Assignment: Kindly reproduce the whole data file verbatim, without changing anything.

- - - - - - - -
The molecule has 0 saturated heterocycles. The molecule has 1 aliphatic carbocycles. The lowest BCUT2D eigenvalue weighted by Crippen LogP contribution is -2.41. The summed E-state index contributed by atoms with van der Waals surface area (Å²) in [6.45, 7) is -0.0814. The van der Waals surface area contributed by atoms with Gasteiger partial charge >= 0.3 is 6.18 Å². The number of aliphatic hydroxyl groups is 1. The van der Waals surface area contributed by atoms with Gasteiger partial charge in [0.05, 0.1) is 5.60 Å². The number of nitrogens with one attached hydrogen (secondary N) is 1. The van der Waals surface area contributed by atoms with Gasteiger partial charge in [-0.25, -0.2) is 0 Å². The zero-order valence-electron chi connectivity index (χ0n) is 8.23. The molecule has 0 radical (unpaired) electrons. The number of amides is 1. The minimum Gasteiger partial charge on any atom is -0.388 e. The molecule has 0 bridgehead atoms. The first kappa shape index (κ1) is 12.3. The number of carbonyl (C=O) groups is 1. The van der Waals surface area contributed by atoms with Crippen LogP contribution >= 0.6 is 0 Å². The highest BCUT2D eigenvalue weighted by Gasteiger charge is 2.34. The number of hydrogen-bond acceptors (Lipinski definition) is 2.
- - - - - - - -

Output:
The molecule has 0 saturated heterocycles. The molecule has 1 aliphatic carbocycles. The lowest BCUT2D eigenvalue weighted by Crippen LogP contribution is -2.41. The summed E-state index contributed by atoms with van der Waals surface area (Å²) in [6.45, 7) is -0.0814. The van der Waals surface area contributed by atoms with Gasteiger partial charge >= 0.3 is 6.18 Å². The number of aliphatic hydroxyl groups is 1. The van der Waals surface area contributed by atoms with Gasteiger partial charge in [0.05, 0.1) is 5.60 Å². The number of nitrogens with one attached hydrogen (secondary N) is 1. The van der Waals surface area contributed by atoms with Gasteiger partial charge in [-0.25, -0.2) is 0 Å². The zero-order valence-electron chi connectivity index (χ0n) is 8.23. The molecule has 0 radical (unpaired) electrons. The number of amides is 1. The minimum Gasteiger partial charge on any atom is -0.388 e. The molecule has 0 bridgehead atoms. The first kappa shape index (κ1) is 12.3. The number of carbonyl (C=O) groups is 1. The van der Waals surface area contributed by atoms with Crippen LogP contribution >= 0.6 is 0 Å². The highest BCUT2D eigenvalue weighted by Gasteiger charge is 2.34. The number of hydrogen-bond acceptors (Lipinski definition) is 2.